17:02
17:01
.
Marketing Programs To Buy:
10 Bold Actions In Positive Life     https://jvz3.com/c/202927/383942/
3D Pal Toons     https://jvz6.com/c/202927/381689/
4brandcommercial        https://jvz1.com/c/202927/375487
7 Minutes Kit      https://jvz8.com/c/202927/374505/
9 figure Success        https://jvz8.com/c/202927/384653/
Ad Raven      https://jvz4.com/c/202927/382796/
Ada leadz     https://jvz8.com/c/202927/376381
ADA Web      https://jvz3.com/c/202927/383751/
AdRaven       https://jvz3.com/c/202927/382851/
Adsense Machine      https://jvz2.com/c/202927/290487
Adtivate Agency      https://jvz3.com/c/202927/383706/
AdvertSuite     https://jvz1.com/c/202927/335011/
AdzHero     https://jvz2.com/c/202927/366972/
AffiliateMatic     https://jvz3.com/c/202927/381148/
Agency Client Finder    https://jvz3.com/c/202927/384619/
AgencyScale      https://jvz4.com/c/202927/383111/
AIWA Commercial     https://jvz2.com/c/202927/365061
ALL-in-One HD Stock    https://jvz4.com/c/202927/381560
Animaxime    https://jvz2.com/c/202927/383307/
Appimize      https://jvz8.com/c/202927/370227
Appoint B Agency     https://jvz1.com/c/202927/384630/
Appointomatic      https://jvz6.com/c/202927/374258
Appowls    https://jvz4.com/c/202927/381231/
Art Of Living    https://jvz4.com/c/202927/382425/
Audiencetoolkit     https://jvz6.com/c/202927/302715
Audika  https://jvz8.com/c/202927/383635/
Aweber Crash Course     https://jvz6.com/c/202927/383057/
Backlinkindexer    https://jvz6.com/c/202927/88118
BettingMaster      https://jvz2.com/c/202927/387079/
BevTraders    http://www.bevtraders.com/?ref=arminham
Big Audio Club     https://jvz6.com/c/202927/380087/
BigAudio Club    https://jvz2.com/c/202927/380877/
Boost Optimism   https://jvz2.com/c/202927/380692/
BrandElevate   https://jvz4.com/c/202927/381807/
BrandElevate   https://jvzoo.com/c/202927/381812
Bybit     https://www.bybit.com/en-US/invite?ref=ALEXP
CanvaKitz    https://jvz4.com/c/202927/379051/
ChatterPal    https://jvz8.com/c/202927/324615
Clientfinda   https://jvz8.com/c/202927/370806
Clipsreel   https://jvz3.com/c/202927/372682
Commission smasher   https://jvz3.com/c/202927/376879
Content Genie   https://jvz8.com/c/202927/387717/
Content Gorilla   https://jvz2.com/c/202927/330783
Content Tool Kit   https://jvz3.com/c/202927/329145/
CourseAlly eLearning   https://jvz4.com/c/202927/384759/
CourseReel   https://jvz2.com/c/202927/355249
Courserious   https://jvz8.com/c/202927/360397/
Coursova   https://jvz1.com/c/202927/376527
Creaitecontent  https://jvz1.com/c/202927/376986
Credit Repair   https://jvz8.com/c/202927/377815/
Cryptokit    https://jvz8.com/c/202927/383809/
CryptoRocket    https://jvz6.com/c/202927/378113/
CryptoUnderworld     https://jvz8.com/c/202927/374345/
Dealcheck     https://dealcheck.io?fp_ref=armin16
DesignaSuite      https://jvz2.com/c/202927/297271
DesignBeast    https://jvz6.com/c/202927/371547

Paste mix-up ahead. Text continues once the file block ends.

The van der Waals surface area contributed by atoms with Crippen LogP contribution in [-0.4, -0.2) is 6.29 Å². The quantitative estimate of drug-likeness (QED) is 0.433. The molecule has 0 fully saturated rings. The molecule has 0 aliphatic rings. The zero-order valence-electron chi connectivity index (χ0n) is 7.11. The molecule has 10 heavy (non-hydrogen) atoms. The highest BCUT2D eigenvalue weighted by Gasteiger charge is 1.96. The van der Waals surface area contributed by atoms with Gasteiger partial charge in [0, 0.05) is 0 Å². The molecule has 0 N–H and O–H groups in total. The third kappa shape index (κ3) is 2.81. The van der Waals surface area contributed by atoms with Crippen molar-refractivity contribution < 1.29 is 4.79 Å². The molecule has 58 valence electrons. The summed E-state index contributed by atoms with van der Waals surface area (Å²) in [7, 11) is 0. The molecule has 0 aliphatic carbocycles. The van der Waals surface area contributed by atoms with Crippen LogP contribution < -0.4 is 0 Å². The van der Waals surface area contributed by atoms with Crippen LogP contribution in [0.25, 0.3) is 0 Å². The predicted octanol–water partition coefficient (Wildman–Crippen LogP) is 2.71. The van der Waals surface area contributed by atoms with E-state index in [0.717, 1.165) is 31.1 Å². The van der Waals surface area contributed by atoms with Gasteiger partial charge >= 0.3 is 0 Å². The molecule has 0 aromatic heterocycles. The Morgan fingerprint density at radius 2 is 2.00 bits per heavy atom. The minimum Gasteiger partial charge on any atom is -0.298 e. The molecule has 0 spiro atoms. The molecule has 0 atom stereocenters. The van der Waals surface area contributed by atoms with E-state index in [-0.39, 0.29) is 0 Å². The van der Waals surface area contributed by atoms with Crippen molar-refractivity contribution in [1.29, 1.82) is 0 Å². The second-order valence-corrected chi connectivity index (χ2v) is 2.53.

DevelopSelfEmpowerment     https://jvz6.com/c/202927/383094/
DFYappBiz   https://jvz1.com/c/202927/388099/
DFYContentClub     https://jvz6.com/c/202927/381337/
DFYSuite   https://jvz3.com/c/202927/381194/
Diabetes Guide    https://jvz2.com/c/202927/358870/
Diddly Pay’s    https://jvz2.com/c/202927/315596
Diet fitness diabetes   https://jvz1.com/c/202927/286851
Domainname    https://jvz6.com/c/202927/377005
Dominate Email   https://jvz4.com/c/202927/386980/
Dropshiply   https://jvz3.com/c/202927/383483/
DUX Forex Signals   https://jvz3.com/c/202927/128215/
EasyRankr  https://jvz2.com/c/202927/377194
EBook Agency    https://jvz2.com/c/202927/384573/
Ejaculation Total   https://jvz2.com/c/202927/75989/
Email Monetizer    https://jvz2.com/c/202927/386337/
EngagerMate  https://jvz8.com/c/202927/328172
EngageYard   https://jvz2.com/c/202927/383051/
Explaindio    https://jvz1.com/c/202927/123757/
Extreme Adz   https://jvz8.com/c/202927/379244/
Extreme Coupon  https://jvz1.com/c/202927/216101/
EZ Local Appointment  https://jvz2.com/c/202927/385180/
EZDeals    https://jvz3.com/c/202927/377689/
Ezy  https://jvz1.com/c/202927/381935/
Ezy MultiStores  https://jvzoo.com/c/202927/381935
Facebook Cash Machine   https://jvz4.com/c/202927/382333/
Facedrip  https://jvz1.com/c/202927/376325/
FaceSwap   https://jvz4.com/c/202927/381768/
Fade To Black   https://jvz2.com/c/202927/344541
Fanpage  https://jvz4.com/c/202927/144349
Fitness Nutrition   https://jvz4.com/c/202927/353334/
Followup Builder   https://jvz3.com/c/202927/386313/
Forex Atlatian   https://jvz8.com/c/202927/25069/
Forex Blizz   https://jvz8.com/c/202927/144577/
Forex Blue Stark  https://jvz3.com/c/202927/47481/
Forex expert   https://jvz1.com/c/202927/376877
Forex Hybrid Scalper    https://jvz6.com/c/202927/95037/
Forex Joustar   https://jvz6.com/c/202927/381617/
Forex Mastery   https://jvz2.com/c/202927/144621/
Forex Scouts   https://jvz6.com/c/202927/132677/
forrk  https://jvz1.com/c/202927/373449
FusionMT4    https://jvz2.com/c/202927/372523/
FX Goldminer  https://jvz1.com/c/202927/381439/
Galactic  https://jvz1.com/c/202927/188236/
Gaming job   https://jvz2.com/c/202927/184902  s
Genesis Mining   https://www.genesis-mining.com/a/2535466
Gluten free   https://jvz4.com/c/202927/296191
GMB Snap  https://jvz4.com/c/202927/376661
Grafikky  https://jvz4.com/c/202927/383879/
Graphic Alta  https://jvz2.com/c/202927/324492/
Heal Your Emptiness   https://jvz6.com/c/202927/384848/
High Converting Emails  https://jvz3.com/c/202927/386305/
HostLegends    https://jvz4.com/c/202927/384755/
Hostley Domain Creator   https://jvz1.com/c/202927/379223/
Human Synthesys Studio  https://jvz8.com/c/202927/367353/